"Being a man doesn't have a single thing to do with athletics."
There are wounds in men that are still not safe to talk about.

I don't agree with every statement in the film.  I don't believe "masculinity" is "inorganic."  I don't believe it is merely an oppositional differentiation from femininity, or a rejection of all things feminine.  Certainly toxic, inorganic, false-masculinity is these things.

The film states that gender is a social construct.  That may be true, but sex is not a social construct, and testosterone has a real impact on behavior (The Wonder of Boys is a great start for reading about differences and how they emerge at a very young age).

It's hard not to be moved watching this film, though.  So many testimonials, so many wounded men.  The film opens with news footage of the violence and destruction perpetrated by men.  Until we begin having healthy conversations about these wounds, scary hyper/false/toxic-masculinity will
continue to aggressively and violently assert itself our society.

Other books I've been spending time with:

Your thoughts about masculinity?

Downside Up Preview: "Least was the most..."

"Some wanted the safety of self certainty,
But black and white rules don't set anyone free."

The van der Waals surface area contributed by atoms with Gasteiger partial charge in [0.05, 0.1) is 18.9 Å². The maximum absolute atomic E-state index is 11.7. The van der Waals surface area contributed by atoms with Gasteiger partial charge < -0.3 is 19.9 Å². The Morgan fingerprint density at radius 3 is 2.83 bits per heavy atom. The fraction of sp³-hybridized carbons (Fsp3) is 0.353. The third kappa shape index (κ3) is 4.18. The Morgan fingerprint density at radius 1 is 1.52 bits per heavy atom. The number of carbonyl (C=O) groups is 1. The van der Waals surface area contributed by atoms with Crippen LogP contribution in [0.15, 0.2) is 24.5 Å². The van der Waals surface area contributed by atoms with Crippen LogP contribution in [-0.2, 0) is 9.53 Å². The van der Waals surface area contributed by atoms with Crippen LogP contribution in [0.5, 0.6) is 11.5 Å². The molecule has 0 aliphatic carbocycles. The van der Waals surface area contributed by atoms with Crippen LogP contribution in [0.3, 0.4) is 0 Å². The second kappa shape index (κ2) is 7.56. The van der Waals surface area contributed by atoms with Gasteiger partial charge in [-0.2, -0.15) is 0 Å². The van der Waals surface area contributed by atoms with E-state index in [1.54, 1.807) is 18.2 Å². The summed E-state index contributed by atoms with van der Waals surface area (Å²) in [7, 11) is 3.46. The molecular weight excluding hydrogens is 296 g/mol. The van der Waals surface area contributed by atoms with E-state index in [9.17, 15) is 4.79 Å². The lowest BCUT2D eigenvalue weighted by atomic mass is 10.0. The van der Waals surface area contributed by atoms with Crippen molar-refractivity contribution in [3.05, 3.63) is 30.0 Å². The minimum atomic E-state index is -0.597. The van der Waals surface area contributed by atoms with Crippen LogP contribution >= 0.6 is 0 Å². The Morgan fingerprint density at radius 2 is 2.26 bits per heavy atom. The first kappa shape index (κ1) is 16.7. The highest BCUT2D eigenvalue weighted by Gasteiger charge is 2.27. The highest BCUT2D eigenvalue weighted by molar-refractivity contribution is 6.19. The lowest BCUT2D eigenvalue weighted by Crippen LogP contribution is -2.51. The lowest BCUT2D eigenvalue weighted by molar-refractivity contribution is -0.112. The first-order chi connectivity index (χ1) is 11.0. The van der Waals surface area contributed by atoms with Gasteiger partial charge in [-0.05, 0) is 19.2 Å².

How does that argument strike you?

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Book Review: Cloud Atlas

Cloud AtlasI've complained plenty about David Mitchell, ever since Amazon suggested I'd like him because I like (love) Murakami. What a bizarre tangent! 

Mitchell's writing feels often self indulgent, inflated, and crammed with filler. 'Number9Dream' is the best example of this insufferable "and-then-this-happened!" mess. His recent "Bone Clocks" did little to improve my estimation.

It was the nearly-understated (for Mitchell) "Jacob De Zoet" that finally won me over to his skill as a writer and the scope of his imagination. Then "Slade House" came out, and I loved it for its restraint in both length and breadth.

I'm an addict of book club podcasts, and finally, after three or four raving reviews of "Cloud Atlas" (and long after I found the movie underwhelming) I decided I needed to jump in and do it.

I didn't love everything about this book. I found the pace and detail of Adam Ewing's journal laborious. But the closer to the six narratives' center I came, the more I found myself captivated and enjoying it. I LOVED the Somni story. At the midpoint, I worried that the "cheese" of the far-future island-speak would drive me crazy. Instead, I got used to it pretty quickly and got deep into the world Mitchell creates.

I also found myself enjoying several of the narratives more on the way out than on the way in - Frobisher for example.

For all the praise of the "nested doll" genius of Mitchell's structure, I'm not as convinced of the intricate interweaving of the stories. There are thematic consistencies - human oppression, racism, free will... And there are certainly more "Easter Eggs" than I noticed, I'm sure, although I caught the character and geographic allusions to his other books, as all his books seem to contain. A shared universe, so to speak. But despite my enjoyment of the stories, I'm not sure the structure "works" quite as well as it should, for all the attention it's received.